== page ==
No honey, no money? Not necessarily! Find out how much a beehive is worth and how you can prepare for the costs of becoming a beekeeper.
The potential profit per hive in the US, if you have healthy bees and live somewhere with plenty of nectar sources, is $600 per year. If you plan on selling established beehives, you can price each one anywhere between $250 and $350 depending on the size of the hive and the bees.
However, this number depends on plenty of variables and it’s important to discuss each one carefully. If you are based in the United States and considering a career in apiculture, then there are several steps you need to take before you can really start setting up.
A typical beehive produces anywhere between 10 and 200 pounds of honey in a year. The large range is attributed to how sensitive the colony is to changes in its local environment, as well as the health and safety of the bees.
Because you’d be selling natural honey and not the usual mass-produced honey products, which may contain sweeteners or other additives, you can sell your honey up to $10 per pound.
While honey is the most known method of profiting from beehives, you can also harvest other bee products and offer beekeeping services once you are more familiar with apiculture. Hives can also produce beeswax, royal jelly, pollen, and propolis. Extracting these products may require additional equipment, especially for pollen and propolis.
Once you are more adept at beekeeping, you can consider offering pollination services or even sell your bees. Here’s a quick glimpse at alternative products and services you can derive from learning how to maintain beehives:
|Average Yield per Year (Unless Specified Otherwise)
|$5 to $10 per pound
|1 to 2 pounds per 100 pounds of honey harvested
|$10 per pound
|$3 to $5 per ounce
|$6 to $8 per ounce
|5 to 7 ounces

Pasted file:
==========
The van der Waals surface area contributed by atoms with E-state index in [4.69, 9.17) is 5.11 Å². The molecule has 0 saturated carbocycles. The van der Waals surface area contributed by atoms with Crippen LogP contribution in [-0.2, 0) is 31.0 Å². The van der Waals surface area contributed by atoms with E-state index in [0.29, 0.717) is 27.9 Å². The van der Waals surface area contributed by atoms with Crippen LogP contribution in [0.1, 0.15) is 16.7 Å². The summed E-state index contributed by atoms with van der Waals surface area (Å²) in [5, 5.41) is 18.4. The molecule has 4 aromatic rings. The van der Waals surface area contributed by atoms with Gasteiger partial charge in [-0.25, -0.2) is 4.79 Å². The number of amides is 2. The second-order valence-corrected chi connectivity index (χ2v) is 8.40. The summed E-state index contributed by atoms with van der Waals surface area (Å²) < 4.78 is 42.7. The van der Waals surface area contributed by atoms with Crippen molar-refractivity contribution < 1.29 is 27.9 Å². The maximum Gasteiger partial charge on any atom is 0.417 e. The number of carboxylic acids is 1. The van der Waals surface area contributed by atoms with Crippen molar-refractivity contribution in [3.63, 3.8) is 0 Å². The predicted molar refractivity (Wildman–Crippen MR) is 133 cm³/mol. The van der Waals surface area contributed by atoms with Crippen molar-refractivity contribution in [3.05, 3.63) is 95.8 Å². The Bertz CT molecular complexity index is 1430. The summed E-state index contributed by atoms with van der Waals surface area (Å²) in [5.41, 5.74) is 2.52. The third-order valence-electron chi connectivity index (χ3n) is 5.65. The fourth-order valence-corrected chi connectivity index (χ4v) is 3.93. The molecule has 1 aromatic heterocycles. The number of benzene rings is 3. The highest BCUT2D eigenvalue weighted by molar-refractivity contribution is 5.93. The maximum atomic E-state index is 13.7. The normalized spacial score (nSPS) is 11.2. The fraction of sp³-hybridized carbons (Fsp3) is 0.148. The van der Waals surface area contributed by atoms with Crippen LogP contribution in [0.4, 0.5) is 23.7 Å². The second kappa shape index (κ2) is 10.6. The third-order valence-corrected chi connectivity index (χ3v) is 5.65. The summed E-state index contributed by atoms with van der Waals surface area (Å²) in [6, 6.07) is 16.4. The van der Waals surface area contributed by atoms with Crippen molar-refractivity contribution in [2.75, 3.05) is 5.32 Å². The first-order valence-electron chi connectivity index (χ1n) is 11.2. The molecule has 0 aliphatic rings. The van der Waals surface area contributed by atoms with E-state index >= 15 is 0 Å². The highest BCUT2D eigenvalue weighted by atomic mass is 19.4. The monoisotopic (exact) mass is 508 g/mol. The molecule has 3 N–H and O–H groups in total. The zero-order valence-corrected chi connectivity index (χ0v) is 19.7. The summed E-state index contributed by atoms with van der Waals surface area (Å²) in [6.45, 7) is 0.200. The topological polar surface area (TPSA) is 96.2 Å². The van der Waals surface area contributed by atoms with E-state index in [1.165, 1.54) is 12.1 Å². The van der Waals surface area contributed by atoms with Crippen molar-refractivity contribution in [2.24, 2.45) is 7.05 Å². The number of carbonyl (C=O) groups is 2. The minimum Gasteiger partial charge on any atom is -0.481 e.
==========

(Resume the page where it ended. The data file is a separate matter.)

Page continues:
|$6 to $8 per ounce
Ultimately, beekeeping is a hot and sticky profession. Honeybees work best in warmer climates. As a result, apiaries located in colder regions may have to work twice as hard to ensure their honeybees are in top working condition.
In fact, beekeepers in colder regions go through additional preparation for the colder season. They need to make sure that their colonies are fed and armed with enough food storage to last the winter. Once winter finally comes around, they then close off most of the hive entrances so that cold drafts and mice do not disturb the colony.
There is so much to the world of apiculture and if you try to absorb everything in one go, you might get overwhelmed. It’s best to approach beekeeping as a fun side hobby with a local community of beekeepers, or enter the industry under the guidance of an expert beekeeper. This way, you can get the support you need when anything unexpected occurs: a sudden disease in the colony, an attack from wild honeybees or predators, or inclement weather.
Most commercial beekeepers earn from selling honey. However, only a few can make a full time living this way because it is difficult to compete with the low prices of imported honey. That’s why some beekeepers supplement their income by moving colonies from state to state and offering pollination services as they go along.
If you are an apiculture hobbyist who is just starting out, be prepared for the reality that you may not have enough honey to harvest in the first year. A new bee colony needs time to establish and produce excess honey. The amount they produce varies depending on weather, nectar flow, and health of the colony—all considerations that you will learn to make best through experience.
One exciting aspect about beekeeping is that its benefits do not exist in a vacuum. Beekeeping can increase vegetable garden yields and help you earn a little extra money. There are plenty of ways you can earn from a hive. All you need is an open mind and a diversified approach to beekeeping.
There are several aspects to beekeeping that can only be learned from experience—so aside from going out there and allowing yourself to make mistakes, it is also strongly recommended that you join local and online apiculture clubs. This way, you can get personal advice and a sense of community from like-minded individuals.
Once you've gotten the hang of beekeeping, you may find yourself with far too many bees in your backyard. As colonies grow, they may start swarming. This is when a new colony forms from an existing one. You can either make a new home for it after it splits in your backyard, or prepare them for sale.
You can set up your bees and sell them in packages, as nucs, or in established hives. While packages and nucs have their own pros and cons that make them lucrative, established hives may not fetch the same price. This article on buying bees by Angi Schneider, an experienced apiarist explains how beekeepers would have to wrestle with a more defensive colony and an increased number of bees means that it would be more difficult to do
Each hive takes up roughly 2.5 square feet and needs a clearance of 5 feet all around. With this in mind, most beekeepers usually only have between one and four hives. This is a manageable amount for hobbyists and generates a good amount of bee products.
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